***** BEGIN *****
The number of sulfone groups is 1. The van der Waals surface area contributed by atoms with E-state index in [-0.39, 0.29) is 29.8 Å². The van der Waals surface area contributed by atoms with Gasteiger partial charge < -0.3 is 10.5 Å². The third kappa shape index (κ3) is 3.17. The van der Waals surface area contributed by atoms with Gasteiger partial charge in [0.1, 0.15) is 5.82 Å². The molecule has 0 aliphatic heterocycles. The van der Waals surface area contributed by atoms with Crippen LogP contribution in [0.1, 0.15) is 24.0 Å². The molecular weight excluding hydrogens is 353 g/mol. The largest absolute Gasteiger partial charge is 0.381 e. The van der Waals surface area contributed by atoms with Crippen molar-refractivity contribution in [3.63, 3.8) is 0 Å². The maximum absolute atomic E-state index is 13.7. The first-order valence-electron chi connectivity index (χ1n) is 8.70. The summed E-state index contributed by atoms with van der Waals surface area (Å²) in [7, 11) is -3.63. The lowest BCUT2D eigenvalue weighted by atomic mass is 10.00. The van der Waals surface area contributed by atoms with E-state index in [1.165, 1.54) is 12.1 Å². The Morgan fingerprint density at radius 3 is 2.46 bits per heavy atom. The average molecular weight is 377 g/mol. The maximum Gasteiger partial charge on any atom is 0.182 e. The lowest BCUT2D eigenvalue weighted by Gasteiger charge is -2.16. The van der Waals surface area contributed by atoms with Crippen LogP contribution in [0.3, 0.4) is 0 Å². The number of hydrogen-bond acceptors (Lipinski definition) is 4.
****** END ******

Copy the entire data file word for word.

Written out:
The number of sulfone groups is 1. The van der Waals surface area contributed by atoms with E-state index in [-0.39, 0.29) is 29.8 Å². The van der Waals surface area contributed by atoms with Gasteiger partial charge < -0.3 is 10.5 Å². The third kappa shape index (κ3) is 3.17. The van der Waals surface area contributed by atoms with Gasteiger partial charge in [0.1, 0.15) is 5.82 Å². The molecule has 0 aliphatic heterocycles. The van der Waals surface area contributed by atoms with Crippen LogP contribution in [0.1, 0.15) is 24.0 Å². The molecular weight excluding hydrogens is 353 g/mol. The largest absolute Gasteiger partial charge is 0.381 e. The van der Waals surface area contributed by atoms with Crippen molar-refractivity contribution in [3.63, 3.8) is 0 Å². The maximum absolute atomic E-state index is 13.7. The first-order valence-electron chi connectivity index (χ1n) is 8.70. The summed E-state index contributed by atoms with van der Waals surface area (Å²) in [7, 11) is -3.63. The lowest BCUT2D eigenvalue weighted by atomic mass is 10.00. The van der Waals surface area contributed by atoms with E-state index in [1.165, 1.54) is 12.1 Å². The Morgan fingerprint density at radius 3 is 2.46 bits per heavy atom. The average molecular weight is 377 g/mol. The maximum Gasteiger partial charge on any atom is 0.182 e. The lowest BCUT2D eigenvalue weighted by Gasteiger charge is -2.16. The van der Waals surface area contributed by atoms with Crippen LogP contribution in [0.3, 0.4) is 0 Å². The number of hydrogen-bond acceptors (Lipinski definition) is 4.